Earleen Fisher · 2014
Were the byline “Earl Fisher,” the reporter and editor would belong, solidly, in the Indiana Journalism Hall of Fame. More than 30 years with The Associated Press in Indianapolis, New York and dozens of foreign cities, Fisher directed news staffs and produced detailed dispatches from active war zones, poignant features on people caught in political cross-fire and no-nonsense interviews with heads of state. All of this from a born-and-raised Hoosier who learned the trade at Indiana University.
But the byline belongs to Earleen Fisher, a journalist who began her career when females were not allowed membership in the Indianapolis Press Club, and it was common for a woman to hear the sort of answer Fisher received when she asked a boss if AP would ever elevate her from temporary to permanent status: “What are you worried about? You don’t have a wife and kids.”
Fisher responded to that clueless, sexist remark as she would to others over the years, by being a top-notch pro. She not only got a permanent job at AP, she went on to file from datelines such as Beirut, Tel Aviv, Nicosia, Dhaka and Kabul. Eventually, she became a supervisor on AP’s foreign desk in New York, the New Delhi bureau chief, then chief of Middle Eastern Services, directing a staff of more than 100 journalists who covered news in 16 countries.
“It wasn’t any kind of feminist crusade,” Fisher said. “A job had to be done, so do it.”
And do it she did, whether the job was chronicling the pullout of Soviet troops in Afghanistan or covering India’s first national election since the assassination of Indira Gandhi – just as 30 metric tons of methyl isocyanate began to leak from a Union Carbide facility in Bhopal.
IU journalism professor Ronald Farrar was not among the clueless when he advised Fisher her senior year that she was “good wire service material.”
Much of what inspired Farrar’s assessment was sown early and deep in Fisher’s life in Milford, Ind., (population, about 1,500). A globe her parents gave her in grammar school pulled her hyper-curiosity toward countries far from the family farm and Milford’s small social circles: “I kept asking where these places were. I wanted to see these places.” At the same time, she acquired the work ethic of a farm family, its ingrained practicality and inventive problem-solving skills; they served her well.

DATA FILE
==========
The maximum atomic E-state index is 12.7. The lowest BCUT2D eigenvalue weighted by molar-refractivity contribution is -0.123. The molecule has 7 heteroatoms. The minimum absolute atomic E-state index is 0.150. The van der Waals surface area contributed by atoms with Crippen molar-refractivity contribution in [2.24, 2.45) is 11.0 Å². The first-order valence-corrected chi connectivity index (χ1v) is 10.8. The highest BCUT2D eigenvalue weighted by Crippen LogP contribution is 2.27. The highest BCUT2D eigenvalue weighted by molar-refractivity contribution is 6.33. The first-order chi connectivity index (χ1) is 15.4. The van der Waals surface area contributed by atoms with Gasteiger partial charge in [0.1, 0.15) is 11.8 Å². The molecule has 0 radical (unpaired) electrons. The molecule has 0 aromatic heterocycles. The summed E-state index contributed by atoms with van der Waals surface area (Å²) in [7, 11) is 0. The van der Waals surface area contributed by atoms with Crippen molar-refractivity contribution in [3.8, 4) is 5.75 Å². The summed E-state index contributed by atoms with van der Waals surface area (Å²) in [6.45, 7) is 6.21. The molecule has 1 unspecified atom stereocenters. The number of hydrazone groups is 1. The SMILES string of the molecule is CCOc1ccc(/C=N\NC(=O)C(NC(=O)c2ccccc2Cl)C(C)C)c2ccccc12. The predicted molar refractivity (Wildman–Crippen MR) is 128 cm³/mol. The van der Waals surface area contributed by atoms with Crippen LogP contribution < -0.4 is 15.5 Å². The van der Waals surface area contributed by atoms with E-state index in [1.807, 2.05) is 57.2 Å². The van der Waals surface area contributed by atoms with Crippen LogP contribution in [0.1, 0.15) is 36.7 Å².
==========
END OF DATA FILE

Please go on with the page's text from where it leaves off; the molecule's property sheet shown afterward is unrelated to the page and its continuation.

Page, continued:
In Beirut in 1982, for example, AP staffers were hamstrung when the repairman for their truly precious Telex stopped coming to the office during Israel’s siege of Yasser Arafat’s Palestine Liberation Organization. The tech lived in Christian East Beirut and had to cross the front line to get to AP in mostly Muslim West Beirut. While her colleagues fretted and complained, Fisher dug into the guts of the machine and discovered how to fix it herself.
She had been known for ingenuity since her early days at Indy AP. United Press International and AP were rivals for subscribers then, and Indiana high school basketball scores served as valuable lures. In the pre-fax, pre-email 1960s, many scores had to be tracked down. Just out of IU (and unlike the Canadian running the weekend news desk), Fisher knew state geography and the universal appeal of Hoosier high school hoops. Mining directory assistance, she phoned every entity from county coroners’ offices to village gas stations, finding people who had seen games and could provide or confirm final scores. AP drubbed UPI.